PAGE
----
We designed a suite of seven reviews on chronic non-cancer pain and cancer pain (looking at antidepressants, antiepileptic drugs, non-steroidal anti-inflammatory drugs, opioids, and paracetamol as priority areas) in order to review the evidence for children's pain utilising pharmacological interventions in children and adolescents.

As the leading cause of morbidity in children and adolescents in the world today, chronic disease (and its associated pain) is a major health concern. Chronic pain (lasting three months or longer) can arise in the paediatric population in a variety of pathophysiological classifications: nociceptive, neuropathic, idiopathic, visceral, nerve damage pain, chronic musculoskeletal pain, and chronic abdominal pain, and other unknown reasons.

Opioids are used worldwide for the treatment of pain. They bind to opioid receptors in the central nervous system (mu, kappa, delta, and sigma) and can be agonists, antagonists, mixed agonist-antagonists, or partial agonists. Opioids are generally available in healthcare settings across most high-income countries, but access may be restricted in low- and middle-income countries. For example, opioids currently available in the UK include: buprenorphine, codeine, fentanyl, hydromorphone, methadone, morphine, oxycodone, and tramadol. Opioids are used in varying doses (generally based on body weight for paediatric patients) by means of parenteral, transmucosal, transdermal, or oral administration (immediate release or modified release). To achieve adequate pain relief in children using opioids, with an acceptable grade of adverse effects, the recommended method is a lower dose gradually titrated to effect in the child.

Objectives: 

To assess the analgesic efficacy and adverse events of opioids used to treat chronic non-cancer pain in children and adolescents aged between birth and 17 years, in any setting.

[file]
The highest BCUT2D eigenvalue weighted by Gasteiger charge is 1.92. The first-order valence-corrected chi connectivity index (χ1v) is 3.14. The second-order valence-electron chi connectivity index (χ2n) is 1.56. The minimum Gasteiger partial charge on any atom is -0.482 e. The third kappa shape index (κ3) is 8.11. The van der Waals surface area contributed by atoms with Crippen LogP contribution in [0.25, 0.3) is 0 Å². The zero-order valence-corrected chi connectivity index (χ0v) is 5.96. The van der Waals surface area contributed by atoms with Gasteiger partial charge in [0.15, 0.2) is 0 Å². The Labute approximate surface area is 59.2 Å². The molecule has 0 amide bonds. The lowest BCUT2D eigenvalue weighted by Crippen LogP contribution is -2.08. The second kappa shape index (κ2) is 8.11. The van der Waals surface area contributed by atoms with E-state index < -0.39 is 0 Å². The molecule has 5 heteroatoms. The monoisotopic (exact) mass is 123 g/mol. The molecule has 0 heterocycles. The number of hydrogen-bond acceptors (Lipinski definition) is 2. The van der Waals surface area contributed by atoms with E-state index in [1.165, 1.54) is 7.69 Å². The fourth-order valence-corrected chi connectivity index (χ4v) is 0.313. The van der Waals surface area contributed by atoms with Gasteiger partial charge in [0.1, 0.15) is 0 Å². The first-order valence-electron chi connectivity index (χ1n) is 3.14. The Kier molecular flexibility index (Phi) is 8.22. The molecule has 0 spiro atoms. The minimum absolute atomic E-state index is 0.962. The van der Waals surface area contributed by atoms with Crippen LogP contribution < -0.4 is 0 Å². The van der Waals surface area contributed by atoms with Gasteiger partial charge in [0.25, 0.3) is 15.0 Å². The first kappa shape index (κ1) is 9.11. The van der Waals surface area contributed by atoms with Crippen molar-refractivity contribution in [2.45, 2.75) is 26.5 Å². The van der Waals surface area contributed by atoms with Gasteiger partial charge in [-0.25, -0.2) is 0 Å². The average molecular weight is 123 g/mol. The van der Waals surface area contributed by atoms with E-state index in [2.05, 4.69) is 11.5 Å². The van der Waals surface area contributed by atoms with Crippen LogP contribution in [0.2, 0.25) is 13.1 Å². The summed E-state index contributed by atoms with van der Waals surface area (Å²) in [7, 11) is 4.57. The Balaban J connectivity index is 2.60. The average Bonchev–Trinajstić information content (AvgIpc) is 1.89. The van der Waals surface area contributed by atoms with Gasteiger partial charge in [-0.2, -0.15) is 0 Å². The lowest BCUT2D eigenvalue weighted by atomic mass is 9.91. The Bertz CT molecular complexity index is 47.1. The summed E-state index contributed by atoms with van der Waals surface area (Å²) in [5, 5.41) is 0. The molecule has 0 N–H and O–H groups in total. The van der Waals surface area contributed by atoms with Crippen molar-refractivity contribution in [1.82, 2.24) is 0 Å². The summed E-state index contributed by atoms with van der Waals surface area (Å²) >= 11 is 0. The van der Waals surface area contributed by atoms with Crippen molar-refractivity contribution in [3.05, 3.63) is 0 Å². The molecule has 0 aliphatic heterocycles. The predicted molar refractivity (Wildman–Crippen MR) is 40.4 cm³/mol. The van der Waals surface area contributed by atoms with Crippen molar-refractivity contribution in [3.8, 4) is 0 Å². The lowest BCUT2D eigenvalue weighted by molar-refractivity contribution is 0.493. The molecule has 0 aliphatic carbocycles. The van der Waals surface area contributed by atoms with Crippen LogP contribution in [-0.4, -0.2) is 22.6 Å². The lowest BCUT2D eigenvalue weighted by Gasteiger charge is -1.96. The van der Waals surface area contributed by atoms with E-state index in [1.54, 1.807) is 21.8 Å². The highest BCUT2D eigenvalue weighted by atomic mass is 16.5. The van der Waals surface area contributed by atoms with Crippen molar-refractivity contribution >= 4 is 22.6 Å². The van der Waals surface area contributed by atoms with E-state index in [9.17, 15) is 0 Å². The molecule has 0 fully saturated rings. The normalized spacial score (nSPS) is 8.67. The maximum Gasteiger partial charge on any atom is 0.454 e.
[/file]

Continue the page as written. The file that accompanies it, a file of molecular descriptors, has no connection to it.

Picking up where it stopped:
Search strategy: 

We searched the Cochrane Central Register of Controlled Trials (CENTRAL) via the Cochrane Library, MEDLINE via Ovid, and Embase via Ovid from inception to 6 September 2016. We also searched the reference lists of retrieved studies and reviews, and searched online clinical trial registries.

Selection criteria: 

Randomised controlled trials, with or without blinding, of any dose and any route, treating chronic non-cancer pain in children and adolescents, comparing opioids with placebo or an active comparator.

Data collection and analysis: 

Two review authors independently assessed studies for eligibility. We planned to use dichotomous data to calculate risk ratio and number needed to treat, using standard methods. We assessed GRADE (Grading of Recommendations Assessment, Development and Evaluation) and planned to create a 'Summary of findings' table.

Main results: 

No studies were eligible for inclusion in this review. We rated the quality of the evidence as very low. We downgraded the quality of evidence by three levels due to the lack of data reported for any outcome.